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UNTITLED by Meka R. Brown
“Put your feelings on the bottom of your feet and walk on them.”
At sixteen I was working at a fast-food restaurant. A customer came in, an older lady. She was tall, dark-skinned with short silver hair. I was preparing her order. I believe it was a two-piece with mashed potatoes and gravy and a biscuit. The mashed potatoes were not ready, and she had been waiting longer than she expected. I was waiting for the mashed potatoes to be done and emptied into the silver pan on the front line. Suddenly I hear her yelling. I turned to see an irate face. The older lady was yelling at me.
I cannot remember what she said. I remember the pain of her words. I do not remember if I finished fixing her order. I remember leaving the front line and walking to the back of the restaurant, in the area where biscuits were made. I remember plopping down on a five-gallon bucket and crying. One of the other girls working with me followed me to the back. She told me it would be ok. After my shift was over and I returned home, I told my mom. Her words to me were, “Put your feelings on the bottom of your feet and walk on them.” She said that was something her mom, my grandma, told her.
I had never seen my mama cry. Even when my grandma died and my mom’s siblings were whooping and hollering and falling out on the floor at the funeral, I remember my mom. She was dressed in a cream-colored sweater dress, standing and looking at the clownery. She was stoic, the calm in the midst of a storm. Her face showed no emotion. I remember crying and watching my mama. Afterward, she said she did not have to cry or whoop or holler because she knew she did all she could for her mother. She said only those who did not assist with her mother’s care acted that way. She said there was no need for her to shed any tears.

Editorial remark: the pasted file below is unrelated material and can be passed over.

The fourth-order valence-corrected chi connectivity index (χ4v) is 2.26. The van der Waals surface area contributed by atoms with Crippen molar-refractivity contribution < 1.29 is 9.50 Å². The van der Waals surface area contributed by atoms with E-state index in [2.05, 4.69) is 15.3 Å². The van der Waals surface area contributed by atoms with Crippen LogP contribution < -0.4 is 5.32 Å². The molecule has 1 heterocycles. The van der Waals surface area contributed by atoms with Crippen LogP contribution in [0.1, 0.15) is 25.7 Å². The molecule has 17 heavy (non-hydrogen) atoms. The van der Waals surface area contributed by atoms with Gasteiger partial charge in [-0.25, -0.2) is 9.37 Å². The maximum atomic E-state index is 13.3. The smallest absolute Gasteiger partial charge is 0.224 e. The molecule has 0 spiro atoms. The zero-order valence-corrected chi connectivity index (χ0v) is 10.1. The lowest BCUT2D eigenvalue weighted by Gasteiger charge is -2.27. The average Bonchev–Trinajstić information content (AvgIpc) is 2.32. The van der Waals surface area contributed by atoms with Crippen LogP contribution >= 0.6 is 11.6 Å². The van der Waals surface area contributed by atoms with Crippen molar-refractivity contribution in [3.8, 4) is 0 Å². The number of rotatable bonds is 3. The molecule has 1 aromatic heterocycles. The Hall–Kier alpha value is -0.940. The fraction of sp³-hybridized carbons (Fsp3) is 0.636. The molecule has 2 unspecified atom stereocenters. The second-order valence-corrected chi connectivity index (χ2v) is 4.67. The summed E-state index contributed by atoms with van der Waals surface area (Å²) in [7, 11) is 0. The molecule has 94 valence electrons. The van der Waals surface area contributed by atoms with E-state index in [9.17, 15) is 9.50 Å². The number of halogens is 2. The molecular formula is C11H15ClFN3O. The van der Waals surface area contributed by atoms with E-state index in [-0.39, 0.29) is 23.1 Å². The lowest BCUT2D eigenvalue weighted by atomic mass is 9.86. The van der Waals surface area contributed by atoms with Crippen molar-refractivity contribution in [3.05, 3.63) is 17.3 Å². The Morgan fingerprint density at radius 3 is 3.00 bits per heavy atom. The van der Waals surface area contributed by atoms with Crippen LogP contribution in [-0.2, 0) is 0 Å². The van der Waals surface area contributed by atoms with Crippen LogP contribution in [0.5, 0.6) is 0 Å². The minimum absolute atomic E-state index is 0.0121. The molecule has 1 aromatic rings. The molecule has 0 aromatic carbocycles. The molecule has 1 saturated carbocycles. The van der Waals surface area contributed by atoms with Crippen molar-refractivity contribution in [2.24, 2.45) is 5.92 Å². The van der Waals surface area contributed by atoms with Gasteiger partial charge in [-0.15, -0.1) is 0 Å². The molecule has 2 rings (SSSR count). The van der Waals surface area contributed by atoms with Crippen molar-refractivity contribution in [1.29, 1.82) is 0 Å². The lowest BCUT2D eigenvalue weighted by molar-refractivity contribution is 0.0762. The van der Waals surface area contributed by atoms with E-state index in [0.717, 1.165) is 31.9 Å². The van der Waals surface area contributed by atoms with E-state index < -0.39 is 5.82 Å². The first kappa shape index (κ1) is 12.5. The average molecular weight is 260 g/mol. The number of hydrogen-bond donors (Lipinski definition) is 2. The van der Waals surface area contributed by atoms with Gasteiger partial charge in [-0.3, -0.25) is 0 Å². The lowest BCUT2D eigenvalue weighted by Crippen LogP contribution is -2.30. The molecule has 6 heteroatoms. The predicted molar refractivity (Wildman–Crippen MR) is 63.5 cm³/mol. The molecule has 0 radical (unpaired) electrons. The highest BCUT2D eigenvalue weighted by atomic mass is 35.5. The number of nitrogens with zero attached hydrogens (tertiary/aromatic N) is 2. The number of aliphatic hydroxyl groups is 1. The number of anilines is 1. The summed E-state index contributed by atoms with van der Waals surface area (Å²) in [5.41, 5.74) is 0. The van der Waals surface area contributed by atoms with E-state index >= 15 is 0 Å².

I saw my mama as a strong woman. A mountain in the middle of chaos, steadfast and impenetrable. Her way showed me I needed to be strong at all times. Her way taught me tears were for the weak and the guilty. I strived to be like her. Shed no tears at no time, no matter how much it hurt.
As she grew older, I began to see the cracks in her armor. In her late sixties, she cried a lot I did not understand it. Here was this woman, who all my life never shed a tear and now would cry at the drop of a dime. I remember being disgusted at her tears. I could not believe this woman, this force in my life could be so easily broken down. She was not as strong as she claimed to be.
One day she told me it was ok to cry, just do not let your kids see you do it. She said when I was younger, she would go to the basement of our old house, after we were asleep, and yell and scream and cry. She said she just did not allow us to see her that way.
I do not think my mother has any idea how watching her bend in a tornado and not break, affected me. To this day it is hard for me to cry without feeling disgusted with my tears. To this day I prefer being an angry hurricane wreaking havoc on all those around me. To this day I swallow my pain and put my feelings on the bottom of my feet and walk on them. How do you unlearn something you have tried to emulate your entire life? I was mistaken about my mother.
Meka Brown is an emerging writer of creative nonfiction. She has a B.S. in General Studies from St. Louis University. She is a member of Monarch Writers and Shut and Write. She lives in St. Louis, MO with her two daughters. Her writing can be found on her blog, Life According to Meka at http://msmekarbrown.com
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